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Working with SIS: Social Enterprise Through the Eyes of a Chemistry Student

We had Cameron Wight join us for a three week placement in September. Social enterprise through the eyes of a 2nd year chemistry student can be rather enlightening… Check out Cameron’s thoughts below.

Prior to starting a 3-week summer placement with Social Investment Scotland, I had no idea how social enterprise worked. How do people make a living? Why make it harder for yourself? What is the point? With my lack of knowledge and understanding in all things business, let alone the apparent complexities of ‘impact-led’ business, I entered with an open mind.

Networking Event on Placement

Over my three-week placement with SIS, I learned plenty about what goes on in this extremely diverse ecosystem. Networking events in Inverness and Glasgow have helped visualise this and build on my understanding. From this, I thought I would share five things I have learned; hopefully providing insight to the uninitiated such as myself, but also long-standing members.

  1. Various business models: One of the key points that really took me by surprise was the different ways a social enterprise can have an impact. An organisation can be doing good in the community, for example, by providing jobs for disadvantaged individuals or perhaps selling a great product for profit, then using this to fund high impact projects locally or worldwide. It seems trivial but often not well understood in the definition of a social enterprise.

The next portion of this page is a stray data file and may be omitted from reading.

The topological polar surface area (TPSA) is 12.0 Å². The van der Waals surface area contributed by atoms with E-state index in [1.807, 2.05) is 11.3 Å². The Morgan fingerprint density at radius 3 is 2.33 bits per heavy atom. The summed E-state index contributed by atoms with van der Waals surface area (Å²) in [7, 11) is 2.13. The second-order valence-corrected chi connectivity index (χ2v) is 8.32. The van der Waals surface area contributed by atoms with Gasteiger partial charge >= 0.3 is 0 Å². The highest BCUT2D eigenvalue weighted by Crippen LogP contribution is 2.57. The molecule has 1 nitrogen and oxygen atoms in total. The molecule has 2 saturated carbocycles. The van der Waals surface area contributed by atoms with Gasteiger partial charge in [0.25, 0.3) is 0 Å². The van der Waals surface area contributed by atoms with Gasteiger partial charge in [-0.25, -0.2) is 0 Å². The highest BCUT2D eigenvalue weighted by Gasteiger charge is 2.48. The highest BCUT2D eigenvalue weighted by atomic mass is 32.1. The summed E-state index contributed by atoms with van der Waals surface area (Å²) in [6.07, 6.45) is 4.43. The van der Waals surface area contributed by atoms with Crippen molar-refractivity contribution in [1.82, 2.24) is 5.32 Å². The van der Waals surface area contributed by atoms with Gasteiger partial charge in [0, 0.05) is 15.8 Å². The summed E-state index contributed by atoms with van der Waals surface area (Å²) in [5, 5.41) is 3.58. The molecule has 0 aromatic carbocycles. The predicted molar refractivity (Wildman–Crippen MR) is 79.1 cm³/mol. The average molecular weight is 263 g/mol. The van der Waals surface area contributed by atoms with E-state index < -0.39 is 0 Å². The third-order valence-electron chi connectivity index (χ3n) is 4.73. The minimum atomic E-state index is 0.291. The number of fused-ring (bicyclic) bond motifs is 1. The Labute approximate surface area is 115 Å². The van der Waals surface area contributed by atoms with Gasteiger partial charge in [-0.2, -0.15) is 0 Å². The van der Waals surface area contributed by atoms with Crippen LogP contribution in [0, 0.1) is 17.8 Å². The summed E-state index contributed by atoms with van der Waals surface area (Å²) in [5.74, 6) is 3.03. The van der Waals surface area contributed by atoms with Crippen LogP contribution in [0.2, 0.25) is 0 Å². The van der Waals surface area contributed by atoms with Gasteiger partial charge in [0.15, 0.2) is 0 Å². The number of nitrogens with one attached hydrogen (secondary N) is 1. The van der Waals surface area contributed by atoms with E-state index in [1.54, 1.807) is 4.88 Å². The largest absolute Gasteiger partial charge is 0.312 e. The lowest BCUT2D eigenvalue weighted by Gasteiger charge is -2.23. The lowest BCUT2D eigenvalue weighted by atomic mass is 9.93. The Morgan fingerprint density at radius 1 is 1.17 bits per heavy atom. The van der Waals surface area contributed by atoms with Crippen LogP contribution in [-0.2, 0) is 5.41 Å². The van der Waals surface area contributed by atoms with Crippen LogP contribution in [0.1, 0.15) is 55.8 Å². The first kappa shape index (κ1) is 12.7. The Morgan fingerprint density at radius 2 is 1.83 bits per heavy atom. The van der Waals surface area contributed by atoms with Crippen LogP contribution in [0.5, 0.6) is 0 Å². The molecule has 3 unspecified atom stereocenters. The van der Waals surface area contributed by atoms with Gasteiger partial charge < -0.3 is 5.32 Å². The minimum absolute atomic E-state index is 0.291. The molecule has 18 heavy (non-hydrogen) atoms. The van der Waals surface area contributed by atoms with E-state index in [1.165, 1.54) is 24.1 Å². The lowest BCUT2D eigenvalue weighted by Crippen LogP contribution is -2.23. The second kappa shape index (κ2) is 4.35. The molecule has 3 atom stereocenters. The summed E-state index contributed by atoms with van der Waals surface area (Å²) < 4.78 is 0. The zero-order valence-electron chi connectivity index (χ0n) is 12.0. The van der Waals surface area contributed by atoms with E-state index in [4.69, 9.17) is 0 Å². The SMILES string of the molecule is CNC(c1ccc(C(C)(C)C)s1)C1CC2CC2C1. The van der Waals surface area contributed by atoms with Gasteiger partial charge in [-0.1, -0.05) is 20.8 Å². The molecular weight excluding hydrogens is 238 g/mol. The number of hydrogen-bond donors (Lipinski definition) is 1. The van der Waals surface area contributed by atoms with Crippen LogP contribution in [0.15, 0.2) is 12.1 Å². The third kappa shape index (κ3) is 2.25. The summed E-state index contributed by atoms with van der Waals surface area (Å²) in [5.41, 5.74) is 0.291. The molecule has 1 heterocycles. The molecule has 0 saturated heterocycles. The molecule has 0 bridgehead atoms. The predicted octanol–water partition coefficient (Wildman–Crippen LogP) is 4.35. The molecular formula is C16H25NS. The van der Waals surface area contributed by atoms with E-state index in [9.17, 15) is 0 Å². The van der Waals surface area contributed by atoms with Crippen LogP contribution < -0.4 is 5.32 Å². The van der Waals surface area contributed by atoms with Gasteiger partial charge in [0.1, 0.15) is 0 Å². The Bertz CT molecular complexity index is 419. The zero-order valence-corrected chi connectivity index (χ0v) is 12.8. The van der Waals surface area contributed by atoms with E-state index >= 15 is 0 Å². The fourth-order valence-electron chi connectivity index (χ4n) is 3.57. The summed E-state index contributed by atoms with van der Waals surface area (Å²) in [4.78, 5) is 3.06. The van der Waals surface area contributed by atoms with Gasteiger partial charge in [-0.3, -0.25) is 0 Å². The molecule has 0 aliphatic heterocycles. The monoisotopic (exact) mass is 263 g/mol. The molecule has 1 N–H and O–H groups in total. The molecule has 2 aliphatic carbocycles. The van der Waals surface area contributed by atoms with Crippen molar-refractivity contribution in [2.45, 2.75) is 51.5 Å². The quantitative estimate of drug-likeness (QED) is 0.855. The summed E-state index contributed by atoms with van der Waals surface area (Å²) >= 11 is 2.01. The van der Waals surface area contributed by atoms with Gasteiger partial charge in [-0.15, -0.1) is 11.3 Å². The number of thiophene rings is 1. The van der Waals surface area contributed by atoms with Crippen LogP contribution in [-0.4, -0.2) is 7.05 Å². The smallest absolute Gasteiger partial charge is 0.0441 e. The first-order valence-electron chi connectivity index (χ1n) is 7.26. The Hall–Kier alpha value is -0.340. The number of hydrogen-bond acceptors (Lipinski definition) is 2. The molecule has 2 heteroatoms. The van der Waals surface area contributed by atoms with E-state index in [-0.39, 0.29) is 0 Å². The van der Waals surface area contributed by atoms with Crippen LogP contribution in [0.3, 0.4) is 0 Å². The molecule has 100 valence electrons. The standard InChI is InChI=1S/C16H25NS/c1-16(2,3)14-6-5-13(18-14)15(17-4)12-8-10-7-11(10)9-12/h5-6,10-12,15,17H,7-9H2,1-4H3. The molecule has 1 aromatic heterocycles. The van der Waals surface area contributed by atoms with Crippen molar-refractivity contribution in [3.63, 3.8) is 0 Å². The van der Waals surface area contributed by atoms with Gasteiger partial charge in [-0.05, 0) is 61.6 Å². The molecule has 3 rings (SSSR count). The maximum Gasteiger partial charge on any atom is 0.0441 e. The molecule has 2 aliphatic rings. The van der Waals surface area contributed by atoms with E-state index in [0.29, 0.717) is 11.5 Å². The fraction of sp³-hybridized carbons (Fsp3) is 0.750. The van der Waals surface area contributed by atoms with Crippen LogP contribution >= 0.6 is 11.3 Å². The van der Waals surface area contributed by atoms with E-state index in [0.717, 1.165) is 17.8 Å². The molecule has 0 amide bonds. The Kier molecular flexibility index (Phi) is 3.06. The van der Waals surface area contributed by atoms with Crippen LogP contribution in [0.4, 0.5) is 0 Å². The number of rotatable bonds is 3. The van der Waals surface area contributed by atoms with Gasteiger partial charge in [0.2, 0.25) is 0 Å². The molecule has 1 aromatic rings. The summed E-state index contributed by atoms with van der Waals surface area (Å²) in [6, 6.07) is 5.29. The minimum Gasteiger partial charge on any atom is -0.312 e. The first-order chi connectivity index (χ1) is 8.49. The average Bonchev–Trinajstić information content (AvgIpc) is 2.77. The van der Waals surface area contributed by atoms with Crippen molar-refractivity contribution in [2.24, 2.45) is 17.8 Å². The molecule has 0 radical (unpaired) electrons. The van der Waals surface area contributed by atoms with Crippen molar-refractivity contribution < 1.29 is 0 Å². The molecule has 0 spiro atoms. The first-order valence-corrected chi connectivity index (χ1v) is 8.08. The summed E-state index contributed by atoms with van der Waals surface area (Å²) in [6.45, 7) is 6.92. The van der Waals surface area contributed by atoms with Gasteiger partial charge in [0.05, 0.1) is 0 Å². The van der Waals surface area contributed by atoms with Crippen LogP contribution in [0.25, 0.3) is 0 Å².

2. Great products: A social enterprise must not only have a great social impact but also be able to compete with competitors in the market. In retail, for the business to make the most impact the product must be fantastic.
  3. Support network: Perhaps I was naive to think that individuals starting out had to make it totally own their own. The government funded initiatives as well as other charities and social enterprises set up to boost growth in this sector is remarkable. From initial start-up through to using loan funding to grow, there is no shortage of help (at least in Scotland!).
  4. Corporate Social Responsibility: One of the research tasks I have carried out in the last 3 weeks found me reading about CSR. It is a clear sign that the market is shifting from a tick-box add on of CSR towards a more sustainable and skills-aligned social enterprise focus. Although to many it may seem that ‘corporates’ are putting on a show, but perhaps the demands of the consumer are not being met with a simple CSR policy. I just found this interesting as it shows promise for the social enterprise sector!
  5. Social media: The use of social media in the social enterprise sector is far greater than I expected. Social entrepreneurs have to make the most of every penny and the prolific use of free platforms like Twitter, Instagram and blogs is great to see. Getting the message across to the consumer is perhaps the biggest make or break for social enterprises.